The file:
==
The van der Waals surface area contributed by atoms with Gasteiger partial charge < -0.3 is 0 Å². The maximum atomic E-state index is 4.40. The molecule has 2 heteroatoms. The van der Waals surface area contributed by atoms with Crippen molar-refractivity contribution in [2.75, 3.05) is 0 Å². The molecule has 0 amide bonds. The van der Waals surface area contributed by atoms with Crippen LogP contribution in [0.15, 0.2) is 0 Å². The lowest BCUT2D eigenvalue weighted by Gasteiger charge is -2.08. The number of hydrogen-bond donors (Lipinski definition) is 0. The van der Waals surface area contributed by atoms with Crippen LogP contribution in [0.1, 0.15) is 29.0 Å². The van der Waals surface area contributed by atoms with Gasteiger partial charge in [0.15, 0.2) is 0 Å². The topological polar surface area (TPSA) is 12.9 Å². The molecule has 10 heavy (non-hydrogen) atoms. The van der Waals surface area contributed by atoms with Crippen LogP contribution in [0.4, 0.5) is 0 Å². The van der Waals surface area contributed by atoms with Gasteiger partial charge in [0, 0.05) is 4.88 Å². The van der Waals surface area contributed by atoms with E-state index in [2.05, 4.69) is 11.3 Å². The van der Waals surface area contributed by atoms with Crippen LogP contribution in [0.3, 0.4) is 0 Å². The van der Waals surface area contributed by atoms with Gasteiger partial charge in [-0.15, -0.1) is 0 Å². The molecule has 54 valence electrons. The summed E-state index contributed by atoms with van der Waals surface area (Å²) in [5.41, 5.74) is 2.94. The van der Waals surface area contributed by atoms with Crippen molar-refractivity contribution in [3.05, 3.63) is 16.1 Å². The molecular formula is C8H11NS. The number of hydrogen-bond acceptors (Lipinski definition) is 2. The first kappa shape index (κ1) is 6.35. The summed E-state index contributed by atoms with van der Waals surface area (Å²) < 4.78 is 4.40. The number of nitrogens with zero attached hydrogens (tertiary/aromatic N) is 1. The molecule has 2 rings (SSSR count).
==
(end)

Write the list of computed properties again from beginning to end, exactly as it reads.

The van der Waals surface area contributed by atoms with Gasteiger partial charge < -0.3 is 0 Å². The maximum atomic E-state index is 4.40. The molecule has 2 heteroatoms. The van der Waals surface area contributed by atoms with Crippen molar-refractivity contribution in [2.75, 3.05) is 0 Å². The molecule has 0 amide bonds. The van der Waals surface area contributed by atoms with Crippen LogP contribution in [0.15, 0.2) is 0 Å². The lowest BCUT2D eigenvalue weighted by Gasteiger charge is -2.08. The number of hydrogen-bond donors (Lipinski definition) is 0. The van der Waals surface area contributed by atoms with Crippen LogP contribution in [0.1, 0.15) is 29.0 Å². The van der Waals surface area contributed by atoms with Gasteiger partial charge in [0.15, 0.2) is 0 Å². The topological polar surface area (TPSA) is 12.9 Å². The molecule has 10 heavy (non-hydrogen) atoms. The van der Waals surface area contributed by atoms with Crippen LogP contribution in [0.4, 0.5) is 0 Å². The van der Waals surface area contributed by atoms with Gasteiger partial charge in [0, 0.05) is 4.88 Å². The van der Waals surface area contributed by atoms with E-state index in [2.05, 4.69) is 11.3 Å². The van der Waals surface area contributed by atoms with Crippen LogP contribution in [0.3, 0.4) is 0 Å². The van der Waals surface area contributed by atoms with Gasteiger partial charge in [-0.15, -0.1) is 0 Å². The molecule has 54 valence electrons. The summed E-state index contributed by atoms with van der Waals surface area (Å²) in [5.41, 5.74) is 2.94. The van der Waals surface area contributed by atoms with Crippen molar-refractivity contribution in [3.05, 3.63) is 16.1 Å². The molecular formula is C8H11NS. The number of hydrogen-bond acceptors (Lipinski definition) is 2. The first kappa shape index (κ1) is 6.35. The summed E-state index contributed by atoms with van der Waals surface area (Å²) < 4.78 is 4.40. The number of nitrogens with zero attached hydrogens (tertiary/aromatic N) is 1. The molecule has 2 rings (SSSR count).